Iraq

Iraq: An additional Church World Service-supported "All Our Children" project approved

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SITUATION: Medical needs, particularly for children, remain a priority in Iraq. Even before the war, increases in child mortality were due to diarrhea and malnutrition. As the United Nations Development Program (UNDP) said: "The situation in Iraq remains one in which the child's right to survival and health care, as decreed by the Conventions of Rights for the Child, remains subject to overwhelming risks to life and health generated by economic hardship."
Church World Service and its partners in the "All Our Children" (AOC) campaign are concentrating on the needs of the young and most vulnerable. Shipments to date for pediatric and maternity health facilities have included blankets, antibiotics, medical supplies (such as blood), sheets, wheelchairs, hygiene supplies, and sandbags to reinforce hospital walls weakened during hostilities.

RESPONSE: As part of the $1 million multi-agency AOC campaign, Church World Service is supporting an additional project -- for a total now of four -- to help meet medical needs in Iraq.

The new project provides $50,000 in support for medicines and medical equipment in several primary health clinics in greater Baghdad administered in partnership with the German-based non-governmental organization (NGO) Architects for People in Need-Iraq (APN). The clinics now being reactivated are: Habibiya 1, Habibiya, Al Safaa 1 and New Baghdad.

APN is providing immediate humanitarian aid for vulnerable people in acute crisis situations and implements sustainable development projects in countries with severe development deficits. The organization's particular expertise makes them a valuable partner for CWS and the All Our Children program efforts.

Objectives of this project include:

Responding to the basic needs of street children and children isolated from their families in Baghdad during the war and its immediate aftermath; to provide rudimentary assistance to children living in institutions, such as orphanages; and to children living in most vulnerable, unsupplied and highly under-privileged areas of Baghdad.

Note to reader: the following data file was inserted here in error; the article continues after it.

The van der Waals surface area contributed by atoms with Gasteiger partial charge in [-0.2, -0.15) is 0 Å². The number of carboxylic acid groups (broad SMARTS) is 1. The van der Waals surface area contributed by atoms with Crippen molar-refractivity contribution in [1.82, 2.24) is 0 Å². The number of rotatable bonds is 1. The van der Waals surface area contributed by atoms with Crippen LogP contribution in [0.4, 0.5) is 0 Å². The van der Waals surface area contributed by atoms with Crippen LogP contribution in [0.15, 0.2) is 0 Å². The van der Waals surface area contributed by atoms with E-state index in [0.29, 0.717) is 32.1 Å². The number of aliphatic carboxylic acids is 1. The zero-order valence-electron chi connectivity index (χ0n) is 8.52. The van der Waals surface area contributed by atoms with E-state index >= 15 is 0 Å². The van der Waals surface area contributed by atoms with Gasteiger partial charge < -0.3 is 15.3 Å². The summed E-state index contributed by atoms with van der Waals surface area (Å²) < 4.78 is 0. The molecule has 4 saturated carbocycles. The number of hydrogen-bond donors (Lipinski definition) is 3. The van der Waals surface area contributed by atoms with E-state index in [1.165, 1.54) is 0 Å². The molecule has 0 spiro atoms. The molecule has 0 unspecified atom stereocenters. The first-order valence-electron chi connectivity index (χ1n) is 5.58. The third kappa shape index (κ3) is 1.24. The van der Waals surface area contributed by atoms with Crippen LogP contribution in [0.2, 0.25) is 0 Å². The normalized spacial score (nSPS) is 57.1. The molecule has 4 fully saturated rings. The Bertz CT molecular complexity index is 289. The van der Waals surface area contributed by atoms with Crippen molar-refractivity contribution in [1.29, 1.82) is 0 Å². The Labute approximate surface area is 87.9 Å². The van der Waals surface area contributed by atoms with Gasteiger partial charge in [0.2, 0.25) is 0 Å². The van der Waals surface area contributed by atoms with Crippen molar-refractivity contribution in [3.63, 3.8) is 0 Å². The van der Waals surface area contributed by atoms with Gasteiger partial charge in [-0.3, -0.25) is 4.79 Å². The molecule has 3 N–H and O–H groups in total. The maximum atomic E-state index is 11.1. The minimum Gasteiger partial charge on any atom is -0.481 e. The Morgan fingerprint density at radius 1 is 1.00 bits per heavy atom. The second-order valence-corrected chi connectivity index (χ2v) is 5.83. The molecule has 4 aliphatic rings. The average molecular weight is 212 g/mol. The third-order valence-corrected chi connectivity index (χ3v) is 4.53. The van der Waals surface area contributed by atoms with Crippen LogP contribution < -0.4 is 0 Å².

Beneficiaries: This program will assist 9,100 children in the first phase of the program, aiming particularly to identify and treat children with chronic medical conditions who are now going untreated.

This program includes supplying medicines and medical supplies to the clinics for such treatment. Among the 121 components include medical examination tables and instrument tables; refrigerators for medicine storage; supplies such as syringes; items such as eye drops, bandages and surgical gloves; numerous types of medicines.

Among the chronic diseases being reported among children: diarrhea and vomiting, believed caused by dysentery and amoebic dysentery; typhoid; epilepsy; iron deficiency; anemia; skin diseases, including scabies, chicken pox, measles, as well as burns by benzene or gas.

The "All Our Children" campaign is a $1 million, multi-agency effort to provide medical supplies to Iraqi children. The campaign continues the long-term commitment of CWS to assist with ongoing humanitarian needs in Iraq, regardless of the war's outcome.

Church World Service has provided more than $3.8 million since 1991 for humanitarian assistance in Iraq. During this time CWS has developed numerous relationships with local partners and churches in Iraq. It is through these relationships that CWS will be able to continue to provide assistance in an independent and impartial manner, basing the provision of the assistance on the needs of the recipient.

CWS has chosen not to provide assistance as part of an effort that is organized and/or coordinated by the United States Military. Fortunately, the local partners CWS work with are able to administer assistance at the community level independently from the U.S. military.

CWS will continue its commitment to meet the needs of the most vulnerable in Iraq with a particular focus on the unmet medical needs of children.